Mon, 2 February 2015
I want you to do a little experiment for me. Think back to what you were writing five years ago. If you happen to be at your computer or the scrapbook of everything you’ve ever written, you can even pull up your writing. If not, just go ahead and meditate. Do you need a moment? It’s okay, I’ll wait. Now then—has your writing gotten better? Have you become a better writer?
If you’re like me, you probably look at the things you were writing five years, or even a year ago, you might say, “yes” in very enthusiastic tones. If you’re like me, you might, in fact, have a hard time reading the work you did five years ago. How could I have been so stupid? How was I such a bad writer?
Lee Ann Carroll, in her book Rehearsing New Roles has a shocking proposition for you: maybe you weren’t a bad writer, maybe you were just inexpert in writing the sort of things you write today. Carroll gathered up some college students and performed a longitudinal study, which means that she followed the same subjects around through their entire time at school and beyond. She had them sit down in interviews with her and fill out time logs detailing how much studying they do outside of class (in case you’re curious, the amount ranged from five hours a week to forty). They brought in their writing assignments, and their outside writing to talk about. It was very thorough. And do you want to know her take away?
First off that “students in college do not necessarily learn to write ‘better,’ but that they learn to write differently—to produce new more complicated forms addressing challenging topics with greater depth, complexity and rhetorical sophistication” (xiv) “Wait a moment,” you might say, “great depth, complexity and rhetorical sophistication? Isn’t that just a fancy way of saying “better writing?” Maybe it is, but it’s not that they’re getting better at this vague genre of “academic writing. As Carroll puts it “Their writing gets better in that they do learn to write differently but the do not fulfill the fantasy of mastering one kind of literacy, an idealized version of academic writing” (60).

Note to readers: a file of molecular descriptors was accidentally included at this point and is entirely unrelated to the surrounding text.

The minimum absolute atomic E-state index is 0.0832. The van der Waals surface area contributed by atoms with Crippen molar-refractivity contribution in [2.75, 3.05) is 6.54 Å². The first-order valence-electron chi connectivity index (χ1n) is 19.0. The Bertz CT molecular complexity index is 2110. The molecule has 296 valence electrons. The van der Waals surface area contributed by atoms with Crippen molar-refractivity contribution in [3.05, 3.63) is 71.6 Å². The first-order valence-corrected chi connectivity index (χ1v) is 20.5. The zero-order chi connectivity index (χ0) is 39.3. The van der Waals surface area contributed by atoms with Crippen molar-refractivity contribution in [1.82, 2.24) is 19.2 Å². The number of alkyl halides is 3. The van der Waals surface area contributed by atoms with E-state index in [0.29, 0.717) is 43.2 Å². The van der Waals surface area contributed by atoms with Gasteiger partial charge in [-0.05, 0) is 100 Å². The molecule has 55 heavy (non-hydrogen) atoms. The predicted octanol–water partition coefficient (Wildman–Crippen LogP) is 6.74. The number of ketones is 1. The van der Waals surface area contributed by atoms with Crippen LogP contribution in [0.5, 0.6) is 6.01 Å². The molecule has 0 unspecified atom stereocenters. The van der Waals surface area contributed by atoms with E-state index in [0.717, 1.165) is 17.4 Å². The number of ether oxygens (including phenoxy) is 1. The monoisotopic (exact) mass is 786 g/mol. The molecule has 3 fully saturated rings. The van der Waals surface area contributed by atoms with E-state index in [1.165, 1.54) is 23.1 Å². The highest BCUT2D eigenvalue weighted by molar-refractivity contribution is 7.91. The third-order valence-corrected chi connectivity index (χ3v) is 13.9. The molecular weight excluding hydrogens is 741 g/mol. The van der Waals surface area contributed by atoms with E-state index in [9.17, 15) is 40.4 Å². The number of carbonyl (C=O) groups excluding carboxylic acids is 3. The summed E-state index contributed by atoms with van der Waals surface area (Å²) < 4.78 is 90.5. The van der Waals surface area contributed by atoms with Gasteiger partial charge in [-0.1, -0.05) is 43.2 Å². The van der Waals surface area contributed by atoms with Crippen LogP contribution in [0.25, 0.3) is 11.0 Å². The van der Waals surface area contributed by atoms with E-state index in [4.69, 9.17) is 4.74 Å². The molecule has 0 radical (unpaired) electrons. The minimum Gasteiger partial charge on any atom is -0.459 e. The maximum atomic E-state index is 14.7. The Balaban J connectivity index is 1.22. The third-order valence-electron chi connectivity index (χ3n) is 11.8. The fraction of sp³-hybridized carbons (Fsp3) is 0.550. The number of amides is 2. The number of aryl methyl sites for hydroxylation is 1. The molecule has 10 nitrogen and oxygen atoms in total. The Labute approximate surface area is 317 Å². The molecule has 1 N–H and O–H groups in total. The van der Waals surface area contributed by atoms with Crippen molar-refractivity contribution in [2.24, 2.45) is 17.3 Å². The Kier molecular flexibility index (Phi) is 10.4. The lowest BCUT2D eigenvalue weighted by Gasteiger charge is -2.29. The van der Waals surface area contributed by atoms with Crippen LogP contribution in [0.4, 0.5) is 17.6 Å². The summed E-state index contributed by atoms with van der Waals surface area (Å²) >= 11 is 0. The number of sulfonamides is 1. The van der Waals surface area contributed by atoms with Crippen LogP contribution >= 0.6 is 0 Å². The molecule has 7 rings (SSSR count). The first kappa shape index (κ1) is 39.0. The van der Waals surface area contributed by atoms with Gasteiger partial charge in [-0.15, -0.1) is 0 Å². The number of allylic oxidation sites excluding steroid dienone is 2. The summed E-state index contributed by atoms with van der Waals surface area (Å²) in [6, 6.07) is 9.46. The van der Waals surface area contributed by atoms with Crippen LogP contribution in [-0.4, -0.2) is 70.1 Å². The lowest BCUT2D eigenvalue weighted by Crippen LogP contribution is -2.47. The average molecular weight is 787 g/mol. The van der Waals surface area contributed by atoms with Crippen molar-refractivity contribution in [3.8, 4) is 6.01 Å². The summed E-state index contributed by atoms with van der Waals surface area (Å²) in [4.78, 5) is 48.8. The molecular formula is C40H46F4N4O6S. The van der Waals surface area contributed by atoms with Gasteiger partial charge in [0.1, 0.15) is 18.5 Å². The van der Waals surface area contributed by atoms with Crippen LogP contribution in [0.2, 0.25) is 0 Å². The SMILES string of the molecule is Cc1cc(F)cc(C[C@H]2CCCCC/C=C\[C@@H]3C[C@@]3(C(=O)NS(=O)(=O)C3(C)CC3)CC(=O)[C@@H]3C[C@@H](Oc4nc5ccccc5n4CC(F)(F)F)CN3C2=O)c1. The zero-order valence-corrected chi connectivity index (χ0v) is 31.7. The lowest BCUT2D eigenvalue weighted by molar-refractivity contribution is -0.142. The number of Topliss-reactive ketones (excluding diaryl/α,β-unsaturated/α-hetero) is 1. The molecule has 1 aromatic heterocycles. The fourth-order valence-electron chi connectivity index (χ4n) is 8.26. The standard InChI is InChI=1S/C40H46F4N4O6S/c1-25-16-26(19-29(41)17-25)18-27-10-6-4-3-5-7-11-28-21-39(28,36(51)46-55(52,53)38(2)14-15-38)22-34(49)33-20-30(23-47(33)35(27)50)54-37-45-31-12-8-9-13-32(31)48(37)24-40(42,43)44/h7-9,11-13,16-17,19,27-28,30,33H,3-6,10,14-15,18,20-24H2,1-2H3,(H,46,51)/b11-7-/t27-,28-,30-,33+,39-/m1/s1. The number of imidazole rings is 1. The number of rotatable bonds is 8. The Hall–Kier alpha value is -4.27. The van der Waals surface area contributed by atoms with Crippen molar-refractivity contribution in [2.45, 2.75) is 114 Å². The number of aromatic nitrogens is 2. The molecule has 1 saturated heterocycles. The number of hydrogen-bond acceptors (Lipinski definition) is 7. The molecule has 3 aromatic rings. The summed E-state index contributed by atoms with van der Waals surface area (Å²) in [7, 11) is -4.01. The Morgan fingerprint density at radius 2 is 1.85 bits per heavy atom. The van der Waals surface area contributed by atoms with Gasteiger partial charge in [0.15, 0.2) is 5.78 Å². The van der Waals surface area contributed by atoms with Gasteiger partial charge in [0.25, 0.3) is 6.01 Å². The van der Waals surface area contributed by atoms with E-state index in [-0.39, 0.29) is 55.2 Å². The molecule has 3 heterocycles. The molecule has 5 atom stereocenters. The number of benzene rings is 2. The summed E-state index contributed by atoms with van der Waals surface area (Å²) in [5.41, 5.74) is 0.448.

This is the real-life writing changes of writing in the disciplines. A student gets into one class, learns the genres and expectations of that class and then, right when she gets the hang of it, heads into another class. “Students’ literacy develops because students must take on new and difficult roles that challenge their abilities as writers. In fact, student writing may sometimes need to get ‘worse’ befor it can become ‘better.’ Because many college writing tasks are essentially new to students, they will need repeated practice to become proficient.” (9). How much do professors take this into consideration? Not very much.
The writing assignments that Carroll’s participants navigated were complex and sophisticated, but also, very, very different from each other. She claims that “Faculty are likely to underestimate how much writing tasks differ from course to course, from discipline to discipline, and from professor to professor” (9) Put another way, “students must learn to write differently but have few opportunities to develop one particular type of writng over any extended period of time” (55).
And where does this leave first year composition? Carroll writes that we should take the work of first year composition seriously, but not “too seriously. A first-year composition course can serve students by helping them make connections between what they have already learned about writing in their k-12 education and ways they might learn to write differently both in the academy and as citizens of the larger society. On the other hand, first-year composition cannot succed as a source that will teach students how to write for contexts they have no yet encountered A one-semester writing course is bet viewed as ust one step in a long process of development that extends from children’s first encounters with literacy on through their adult lives” (27-28).
Carroll does have some practical recommendations. She suggests that first year composition focus on metacognitive awareness and students own writing as much as possible. You know asking students things like “what do you do when you get an assignment prompt?” and discussing their own writing practice. She also recommends focusing on portfolios—in classes as well as in departments and programs. As much as possible, those portfolios should provide opportunities to return to similar genres as well as challendging students to try new things—remembering that the results will be less than perfect and that students will need plenty of specific feedback.
I find Carroll’s argument very persuasive, and as I’ve written and recorded more of these podcasts, I’ve noticed that this weird literary genre is becoming more comfortable for me. But it’s been more than a year! How many literacy projects do average undergraduates get to revisit over and over again? Is there a project you’ve mastered or a project you thought you mastered (like the so called reading response) only to discover that a different teacher had a different expectation? If so drop us a line at firstname.lastname@example.org I’d love to hear about it. Now go back and check out your writing from five years again, because if it’s anything like mine, it’s pretty darn amusing and well worth a reread